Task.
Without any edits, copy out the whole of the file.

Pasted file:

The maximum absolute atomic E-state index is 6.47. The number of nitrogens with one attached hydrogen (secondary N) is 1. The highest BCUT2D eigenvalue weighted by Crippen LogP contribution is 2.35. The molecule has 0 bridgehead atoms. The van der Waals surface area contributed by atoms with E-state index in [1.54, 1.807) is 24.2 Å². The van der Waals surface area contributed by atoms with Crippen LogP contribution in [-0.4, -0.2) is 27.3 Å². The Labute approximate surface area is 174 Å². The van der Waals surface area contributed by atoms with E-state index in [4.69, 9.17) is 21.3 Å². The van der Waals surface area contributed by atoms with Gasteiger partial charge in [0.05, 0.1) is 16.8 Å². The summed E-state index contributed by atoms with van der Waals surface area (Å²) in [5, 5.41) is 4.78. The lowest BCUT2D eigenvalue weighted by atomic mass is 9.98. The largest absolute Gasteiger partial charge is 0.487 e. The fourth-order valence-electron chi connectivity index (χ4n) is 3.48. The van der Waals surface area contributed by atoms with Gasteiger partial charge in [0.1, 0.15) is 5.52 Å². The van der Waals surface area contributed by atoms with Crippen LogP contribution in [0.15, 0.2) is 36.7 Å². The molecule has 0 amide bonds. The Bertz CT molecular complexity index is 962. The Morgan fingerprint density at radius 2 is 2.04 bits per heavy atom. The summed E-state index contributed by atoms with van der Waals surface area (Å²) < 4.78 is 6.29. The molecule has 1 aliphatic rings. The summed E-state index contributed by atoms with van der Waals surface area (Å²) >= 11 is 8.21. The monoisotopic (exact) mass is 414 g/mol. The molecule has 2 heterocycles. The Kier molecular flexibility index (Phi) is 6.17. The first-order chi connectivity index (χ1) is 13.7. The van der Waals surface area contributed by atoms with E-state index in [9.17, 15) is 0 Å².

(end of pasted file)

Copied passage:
The maximum absolute atomic E-state index is 6.47. The number of nitrogens with one attached hydrogen (secondary N) is 1. The highest BCUT2D eigenvalue weighted by Crippen LogP contribution is 2.35. The molecule has 0 bridgehead atoms. The van der Waals surface area contributed by atoms with E-state index in [1.54, 1.807) is 24.2 Å². The van der Waals surface area contributed by atoms with Crippen LogP contribution in [-0.4, -0.2) is 27.3 Å². The Labute approximate surface area is 174 Å². The van der Waals surface area contributed by atoms with E-state index in [4.69, 9.17) is 21.3 Å². The van der Waals surface area contributed by atoms with Gasteiger partial charge in [0.05, 0.1) is 16.8 Å². The summed E-state index contributed by atoms with van der Waals surface area (Å²) in [5, 5.41) is 4.78. The lowest BCUT2D eigenvalue weighted by atomic mass is 9.98. The largest absolute Gasteiger partial charge is 0.487 e. The fourth-order valence-electron chi connectivity index (χ4n) is 3.48. The van der Waals surface area contributed by atoms with Gasteiger partial charge in [0.1, 0.15) is 5.52 Å². The van der Waals surface area contributed by atoms with Crippen LogP contribution in [0.15, 0.2) is 36.7 Å². The molecule has 0 amide bonds. The Bertz CT molecular complexity index is 962. The Morgan fingerprint density at radius 2 is 2.04 bits per heavy atom. The summed E-state index contributed by atoms with van der Waals surface area (Å²) < 4.78 is 6.29. The molecule has 1 aliphatic rings. The summed E-state index contributed by atoms with van der Waals surface area (Å²) >= 11 is 8.21. The monoisotopic (exact) mass is 414 g/mol. The molecule has 2 heterocycles. The Kier molecular flexibility index (Phi) is 6.17. The first-order chi connectivity index (χ1) is 13.7. The van der Waals surface area contributed by atoms with E-state index in [9.17, 15) is 0 Å².